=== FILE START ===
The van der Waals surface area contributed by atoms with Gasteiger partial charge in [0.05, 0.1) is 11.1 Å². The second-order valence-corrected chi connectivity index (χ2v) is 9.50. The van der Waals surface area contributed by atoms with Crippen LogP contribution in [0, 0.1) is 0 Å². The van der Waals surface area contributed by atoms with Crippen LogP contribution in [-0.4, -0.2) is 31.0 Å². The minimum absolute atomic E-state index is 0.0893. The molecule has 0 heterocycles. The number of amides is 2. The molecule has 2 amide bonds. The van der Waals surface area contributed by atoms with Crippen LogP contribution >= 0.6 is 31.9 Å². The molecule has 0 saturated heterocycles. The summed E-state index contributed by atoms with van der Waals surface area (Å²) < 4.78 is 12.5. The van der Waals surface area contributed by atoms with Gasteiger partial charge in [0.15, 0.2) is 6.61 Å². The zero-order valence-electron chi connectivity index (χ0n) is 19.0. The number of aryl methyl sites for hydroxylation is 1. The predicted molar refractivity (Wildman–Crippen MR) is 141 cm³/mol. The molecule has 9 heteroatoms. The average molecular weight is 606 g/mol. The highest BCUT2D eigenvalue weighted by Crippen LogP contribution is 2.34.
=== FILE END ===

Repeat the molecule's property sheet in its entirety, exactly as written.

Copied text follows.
The van der Waals surface area contributed by atoms with Gasteiger partial charge in [0.05, 0.1) is 11.1 Å². The second-order valence-corrected chi connectivity index (χ2v) is 9.50. The van der Waals surface area contributed by atoms with Crippen LogP contribution in [0, 0.1) is 0 Å². The van der Waals surface area contributed by atoms with Crippen LogP contribution in [-0.4, -0.2) is 31.0 Å². The minimum absolute atomic E-state index is 0.0893. The molecule has 0 heterocycles. The number of amides is 2. The molecule has 2 amide bonds. The van der Waals surface area contributed by atoms with Crippen LogP contribution >= 0.6 is 31.9 Å². The molecule has 0 saturated heterocycles. The summed E-state index contributed by atoms with van der Waals surface area (Å²) < 4.78 is 12.5. The van der Waals surface area contributed by atoms with Gasteiger partial charge in [0.15, 0.2) is 6.61 Å². The zero-order valence-electron chi connectivity index (χ0n) is 19.0. The number of aryl methyl sites for hydroxylation is 1. The predicted molar refractivity (Wildman–Crippen MR) is 141 cm³/mol. The molecule has 9 heteroatoms. The average molecular weight is 606 g/mol. The highest BCUT2D eigenvalue weighted by Crippen LogP contribution is 2.34.